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Thursday, June 20, 2019


International seminar organized by APEC and ODEPA takes discussion of rural issues to Ñuble

The seminar "Strengthening Rural Areas as a Contribution to Food Security in the Asia-Pacific Region" was recently organized in the context of the implementation of the National Rural Development Policy in Chile led by the Ministry of Agriculture and the Office of Agricultural Studies and Policies (ODEPA).

The event brought together leading Chilean and foreign experts on rural issues to discuss and present visions for improving quality of life and increasing opportunities in rural areas.

Ñuble Regional Governor Martín Arrau, who participated in the seminar, said, "When we talk about rural development and food security, we are talking about issues inherent to the Ñuble region and its inhabitants, and everything that was presented helps us to implement new public policies that do not leave anyone behind, as the President of Chile has requested."

For her part, ODEPA Director María Emilia Undurraga highlighted the work that is being done to support rural areas. "We cannot only think through rural policies in Santiago, so being here in the Ñuble region is an important gesture. We want to work closely with rural regions, and we believe that Ñuble will teach all of Chile how to look at rural issues."

Undurraga discussed the National Rural Development Policy, which "seeks to broaden the perspective of the rural towards a space of opportunities and to connect the economic, social and environmental needs as well as the culture and tradition of rural areas."

Along these same lines, Enrique Garcilazo, head of the OECD Regional and Rural Policy Unit, said, "I am very pleased with how Chile is advancing in terms of rural policies, and the change of outlook in which the rural is not only agricultural and that there are many more assets that can be mobilized."

He also highlighted the fact that the way that rural issues are viewed in Chile has changed: "The country has engaged in this reflection and identified its own strategy. Its rural policy is up and running and a great deal of progress also has been made on definitions. It gives me great pleasure to see the progress that has been made."

The seminar sought to foster discussion of the importance of strengthening rural areas and how this contributes to food security. It was also meant to promote collaboration and the exchange of knowledge on promoting rural areas in the context of a new vision of the rural sector as a space for opportunities. This approach favors urban-rural connections and contributes to food security. All of this is being undertaken to improve the implementation of existing and future policies and to strengthen APEC economies’ commitment to their rural territories.

The event was also attended by Kelly Barry, a researcher of the economic development of native communities in New Zealand, who spoke about the importance of culture and rural identity; Alejandra Engler, Professor of Agrarian Economics at Universidad de Talca, who spoke about the promotion of sustainable development in rural areas; and Gonzalo Valdivieso, director of the Villarrica campus of the Pontificia Universidad Católica de Chile, who spoke about economic dynamism in rural territories.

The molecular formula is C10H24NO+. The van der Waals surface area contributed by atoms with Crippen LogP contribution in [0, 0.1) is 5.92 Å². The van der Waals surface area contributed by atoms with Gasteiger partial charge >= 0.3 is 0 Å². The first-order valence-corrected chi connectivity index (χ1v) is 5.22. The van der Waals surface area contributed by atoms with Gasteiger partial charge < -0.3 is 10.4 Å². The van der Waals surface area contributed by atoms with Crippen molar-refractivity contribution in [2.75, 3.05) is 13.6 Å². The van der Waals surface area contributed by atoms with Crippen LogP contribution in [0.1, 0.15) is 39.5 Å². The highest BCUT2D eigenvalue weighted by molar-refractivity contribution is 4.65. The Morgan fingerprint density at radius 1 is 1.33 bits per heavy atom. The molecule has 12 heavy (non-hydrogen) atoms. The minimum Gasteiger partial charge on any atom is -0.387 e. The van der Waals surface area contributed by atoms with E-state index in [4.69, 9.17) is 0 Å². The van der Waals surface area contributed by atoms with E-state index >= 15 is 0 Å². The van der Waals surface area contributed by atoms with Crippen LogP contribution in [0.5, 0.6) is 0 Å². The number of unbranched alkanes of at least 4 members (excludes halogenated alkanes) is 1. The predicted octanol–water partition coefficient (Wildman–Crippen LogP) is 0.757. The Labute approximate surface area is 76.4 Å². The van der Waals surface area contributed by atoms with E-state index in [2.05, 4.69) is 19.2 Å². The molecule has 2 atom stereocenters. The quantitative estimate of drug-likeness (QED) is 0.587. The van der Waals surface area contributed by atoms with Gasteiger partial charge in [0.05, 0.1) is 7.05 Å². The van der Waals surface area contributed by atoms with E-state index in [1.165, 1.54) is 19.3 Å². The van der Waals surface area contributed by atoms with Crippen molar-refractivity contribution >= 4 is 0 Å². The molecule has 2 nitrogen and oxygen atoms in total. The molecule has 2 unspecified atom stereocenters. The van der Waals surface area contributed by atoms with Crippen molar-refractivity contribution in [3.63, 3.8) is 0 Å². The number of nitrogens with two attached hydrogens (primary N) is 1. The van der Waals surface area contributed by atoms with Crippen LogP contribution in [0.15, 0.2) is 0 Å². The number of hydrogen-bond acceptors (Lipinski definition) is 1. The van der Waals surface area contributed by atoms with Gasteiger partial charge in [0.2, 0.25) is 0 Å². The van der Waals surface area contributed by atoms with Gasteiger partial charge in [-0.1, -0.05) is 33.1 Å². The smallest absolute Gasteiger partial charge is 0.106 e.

The meeting was also attended by representatives of Thailand, Peru, the Philippines, Vietnam, the United States and New Zealand, all of which are APEC economies.

National Rural Development Policy

Approximately 30% of Chileans currently live in rural municipalities, which cover over 80% of the country. However, there are still significant gaps between these areas and urban ones, particularly in terms of infrastructure, quality healthcare, education and poverty levels.

It will take more than agricultural policy changes to address the issue of rural development.

This is why the government is committed to implementing a National Rural Development Policy designed to improve quality of life and increase opportunities in rural territories through the gradual, planned and sustained adoption of a "New Rural Paradigm" for which a public intervention that integrates a territorial focus at various levels has been created. This fosters synergies between public and public-private initiatives in order to diversify and promote the development of smaller towns and cities, safeguarding the natural and cultural heritage essential for their territorial sustainability. This objective will be reached through the following four areas:

  • Social Welfare, seeking to reduce gaps in people’s access to public services and goods, reducing rural poverty.
  • Economic Opportunities, improving economic performance, activating and boosting local economies.
  • Environmental Sustainability, highlighting the environmental value of rural territories for the sustainable development of Chile.
  • Culture and Identity, highlighting the culture and traditions of rural territories.

Finally, this policy proposes a definition of governance that aims to establish an institutional framework to achieve multilevel coordination, and that promotes decentralization and collaboration between the public sector, private sector and civil society.

Source: ODEPA, Ministry of Agriculture

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